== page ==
Phukan referred to research published in April by J. Gold Associates, which found that wear-and-tear increases failure rates of notebooks by 50 percent of the initial failure rate at Year 3, 100 percent at Year 4, and 170 percent at Year 5 of the machine's lifespan.
This means that if the failure rate in the first year is 12 percent, this will increase to 18 percent when the machine reaches its third year of operation. By its fourth year, the laptop's failure rate is 24 percent, which is equivalent to 100 percent of its failure rate in its first year of opeartion.
"As a result, when looking at notebook PC lifecycle costs, the cost of maintaining aging machines is approximately equivalent to buying a new one," Phukan said in an e-mail.
Concentrate on business, not maintenance At a point when the cost and time needed to maintain a machine are higher than the returned benefits, it is no longer beneficial to prolong its use, said AMI-Partners' research analyst, Vu-Thanh Nguyen.
"If the current system limits employee productivity, it is time to stop maintenance and get a new system," Nguyen said in an e-mail. "More importantly, when competitors are investing in new hardware and software that gives them a competitive edge, failure to invest in IT could lead to business failure."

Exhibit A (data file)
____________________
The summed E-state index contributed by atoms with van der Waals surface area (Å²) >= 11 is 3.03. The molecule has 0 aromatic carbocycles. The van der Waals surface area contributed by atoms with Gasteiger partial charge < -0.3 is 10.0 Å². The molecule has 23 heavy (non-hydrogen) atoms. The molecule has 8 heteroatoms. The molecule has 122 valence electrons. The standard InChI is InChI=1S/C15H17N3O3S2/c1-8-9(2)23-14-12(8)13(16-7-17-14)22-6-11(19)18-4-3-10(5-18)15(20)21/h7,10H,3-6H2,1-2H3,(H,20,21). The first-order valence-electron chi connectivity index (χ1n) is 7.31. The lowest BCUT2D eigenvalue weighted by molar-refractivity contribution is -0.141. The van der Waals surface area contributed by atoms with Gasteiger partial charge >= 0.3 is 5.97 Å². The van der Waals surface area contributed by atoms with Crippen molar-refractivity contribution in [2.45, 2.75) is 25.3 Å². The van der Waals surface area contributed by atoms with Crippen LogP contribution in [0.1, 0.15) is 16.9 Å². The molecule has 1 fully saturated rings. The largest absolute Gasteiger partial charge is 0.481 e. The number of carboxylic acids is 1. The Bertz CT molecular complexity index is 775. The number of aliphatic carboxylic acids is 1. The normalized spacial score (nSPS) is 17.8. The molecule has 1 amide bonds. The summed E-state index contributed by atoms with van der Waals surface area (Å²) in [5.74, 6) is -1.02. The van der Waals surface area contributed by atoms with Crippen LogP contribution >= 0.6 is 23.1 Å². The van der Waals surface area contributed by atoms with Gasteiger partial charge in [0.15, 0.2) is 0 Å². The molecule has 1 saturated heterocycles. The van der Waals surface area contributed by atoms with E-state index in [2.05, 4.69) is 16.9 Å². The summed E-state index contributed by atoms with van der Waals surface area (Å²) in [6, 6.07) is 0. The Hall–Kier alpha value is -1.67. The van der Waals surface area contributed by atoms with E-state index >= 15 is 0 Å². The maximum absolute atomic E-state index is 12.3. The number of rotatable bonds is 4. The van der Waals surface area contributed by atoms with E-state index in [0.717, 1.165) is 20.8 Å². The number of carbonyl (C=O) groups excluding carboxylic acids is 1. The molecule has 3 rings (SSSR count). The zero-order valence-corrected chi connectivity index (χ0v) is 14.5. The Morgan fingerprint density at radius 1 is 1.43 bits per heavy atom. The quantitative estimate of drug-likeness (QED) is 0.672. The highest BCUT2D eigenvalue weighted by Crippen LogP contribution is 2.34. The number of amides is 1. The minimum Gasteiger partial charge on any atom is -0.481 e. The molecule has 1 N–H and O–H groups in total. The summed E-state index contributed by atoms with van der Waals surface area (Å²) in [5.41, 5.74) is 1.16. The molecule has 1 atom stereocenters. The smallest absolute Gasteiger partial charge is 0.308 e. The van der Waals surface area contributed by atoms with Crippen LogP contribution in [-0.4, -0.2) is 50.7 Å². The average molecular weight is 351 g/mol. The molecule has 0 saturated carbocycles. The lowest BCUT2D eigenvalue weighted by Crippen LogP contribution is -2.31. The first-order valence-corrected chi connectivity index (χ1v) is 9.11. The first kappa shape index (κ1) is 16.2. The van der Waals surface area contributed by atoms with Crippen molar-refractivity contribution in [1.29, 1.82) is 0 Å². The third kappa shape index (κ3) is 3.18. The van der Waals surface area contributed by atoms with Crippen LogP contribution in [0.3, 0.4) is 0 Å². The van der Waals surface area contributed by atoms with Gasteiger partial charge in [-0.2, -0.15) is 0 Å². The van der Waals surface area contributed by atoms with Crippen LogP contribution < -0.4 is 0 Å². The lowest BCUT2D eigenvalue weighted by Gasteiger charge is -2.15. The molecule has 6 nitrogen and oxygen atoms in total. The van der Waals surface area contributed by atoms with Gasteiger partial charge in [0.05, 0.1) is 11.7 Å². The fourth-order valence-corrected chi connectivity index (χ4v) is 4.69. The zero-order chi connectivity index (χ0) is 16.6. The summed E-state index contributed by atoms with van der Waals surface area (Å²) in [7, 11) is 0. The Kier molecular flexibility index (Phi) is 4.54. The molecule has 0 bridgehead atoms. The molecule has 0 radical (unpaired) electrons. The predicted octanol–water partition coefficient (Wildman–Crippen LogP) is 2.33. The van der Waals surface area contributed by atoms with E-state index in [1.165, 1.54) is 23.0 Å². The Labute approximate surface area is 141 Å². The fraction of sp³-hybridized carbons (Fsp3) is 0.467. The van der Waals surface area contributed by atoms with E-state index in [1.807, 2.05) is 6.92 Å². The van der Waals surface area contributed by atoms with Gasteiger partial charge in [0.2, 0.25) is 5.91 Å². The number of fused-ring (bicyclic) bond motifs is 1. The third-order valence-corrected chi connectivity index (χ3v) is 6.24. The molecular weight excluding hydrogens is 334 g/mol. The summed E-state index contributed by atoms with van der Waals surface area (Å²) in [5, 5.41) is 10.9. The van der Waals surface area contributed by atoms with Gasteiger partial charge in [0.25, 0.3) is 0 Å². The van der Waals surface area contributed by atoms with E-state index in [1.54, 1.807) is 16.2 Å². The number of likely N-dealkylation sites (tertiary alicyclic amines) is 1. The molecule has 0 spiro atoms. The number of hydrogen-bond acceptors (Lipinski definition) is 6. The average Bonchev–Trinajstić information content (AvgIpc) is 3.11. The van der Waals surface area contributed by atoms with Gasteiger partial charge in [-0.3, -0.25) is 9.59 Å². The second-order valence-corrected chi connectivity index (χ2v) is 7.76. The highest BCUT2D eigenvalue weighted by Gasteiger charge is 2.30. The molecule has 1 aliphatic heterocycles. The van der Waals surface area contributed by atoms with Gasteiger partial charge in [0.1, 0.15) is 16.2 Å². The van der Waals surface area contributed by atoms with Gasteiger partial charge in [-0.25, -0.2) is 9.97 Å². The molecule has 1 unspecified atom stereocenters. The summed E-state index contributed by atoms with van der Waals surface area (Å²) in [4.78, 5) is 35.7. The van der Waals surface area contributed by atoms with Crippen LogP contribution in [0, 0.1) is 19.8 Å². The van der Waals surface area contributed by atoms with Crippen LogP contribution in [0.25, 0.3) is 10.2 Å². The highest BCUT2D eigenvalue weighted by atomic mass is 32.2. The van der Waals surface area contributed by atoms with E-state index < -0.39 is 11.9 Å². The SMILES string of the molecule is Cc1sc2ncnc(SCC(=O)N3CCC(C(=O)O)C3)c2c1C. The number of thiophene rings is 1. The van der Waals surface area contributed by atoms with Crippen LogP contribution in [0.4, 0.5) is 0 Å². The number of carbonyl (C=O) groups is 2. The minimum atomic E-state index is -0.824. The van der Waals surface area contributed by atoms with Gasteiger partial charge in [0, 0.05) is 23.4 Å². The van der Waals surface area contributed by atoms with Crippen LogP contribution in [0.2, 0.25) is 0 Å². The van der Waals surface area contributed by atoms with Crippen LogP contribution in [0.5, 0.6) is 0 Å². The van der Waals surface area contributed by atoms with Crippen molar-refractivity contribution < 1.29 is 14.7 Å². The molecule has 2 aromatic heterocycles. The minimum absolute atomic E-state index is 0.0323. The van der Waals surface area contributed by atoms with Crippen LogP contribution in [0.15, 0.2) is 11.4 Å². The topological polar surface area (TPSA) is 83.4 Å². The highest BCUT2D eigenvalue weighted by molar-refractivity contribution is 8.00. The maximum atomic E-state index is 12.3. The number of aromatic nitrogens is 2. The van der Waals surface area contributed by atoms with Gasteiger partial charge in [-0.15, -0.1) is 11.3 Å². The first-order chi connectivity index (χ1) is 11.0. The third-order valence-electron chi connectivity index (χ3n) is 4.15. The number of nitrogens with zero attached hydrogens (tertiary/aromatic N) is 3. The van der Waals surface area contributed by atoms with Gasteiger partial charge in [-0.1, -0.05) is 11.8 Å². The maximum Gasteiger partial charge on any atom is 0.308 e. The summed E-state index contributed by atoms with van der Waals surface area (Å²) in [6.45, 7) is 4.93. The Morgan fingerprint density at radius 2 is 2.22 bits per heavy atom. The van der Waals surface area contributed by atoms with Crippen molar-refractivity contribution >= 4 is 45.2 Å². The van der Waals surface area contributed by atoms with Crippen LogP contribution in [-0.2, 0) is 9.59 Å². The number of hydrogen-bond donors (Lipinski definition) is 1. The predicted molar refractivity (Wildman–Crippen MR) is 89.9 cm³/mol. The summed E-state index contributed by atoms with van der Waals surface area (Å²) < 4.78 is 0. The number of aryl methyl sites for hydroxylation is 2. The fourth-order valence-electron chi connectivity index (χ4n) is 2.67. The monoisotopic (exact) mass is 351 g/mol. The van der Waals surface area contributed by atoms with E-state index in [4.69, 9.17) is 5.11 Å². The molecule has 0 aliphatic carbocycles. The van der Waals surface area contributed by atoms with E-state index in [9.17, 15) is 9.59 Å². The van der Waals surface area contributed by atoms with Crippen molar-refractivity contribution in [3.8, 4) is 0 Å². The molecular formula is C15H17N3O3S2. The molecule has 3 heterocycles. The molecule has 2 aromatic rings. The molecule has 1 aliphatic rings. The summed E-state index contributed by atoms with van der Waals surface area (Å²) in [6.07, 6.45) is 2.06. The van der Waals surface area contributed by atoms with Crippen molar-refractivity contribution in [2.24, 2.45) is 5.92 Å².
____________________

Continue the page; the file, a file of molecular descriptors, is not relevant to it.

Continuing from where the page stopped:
Echoing the same sentiments, Dennis Mark, Hewlett-Packard's Asia-Pacific and Japan vice president and general manager of desktop systems unit, agreed. "Less time spent on maintaining IT and having the optimal infrastructure and network are mitigating factors in enabling SMBs to concentrate on their business, instead of spending a disproportionate amount of time managing IT," Mark said in an e-mail interview.
Seah Kwang Leng, HP's Asia-Pacific and Japan marketing manager for enterprise storage and servers, added: "SMBs must focus on gaining competitiveness through innovation by decreasing investments toward maintenance during these tough times, so that they will be on the forefront when the economy picks up again."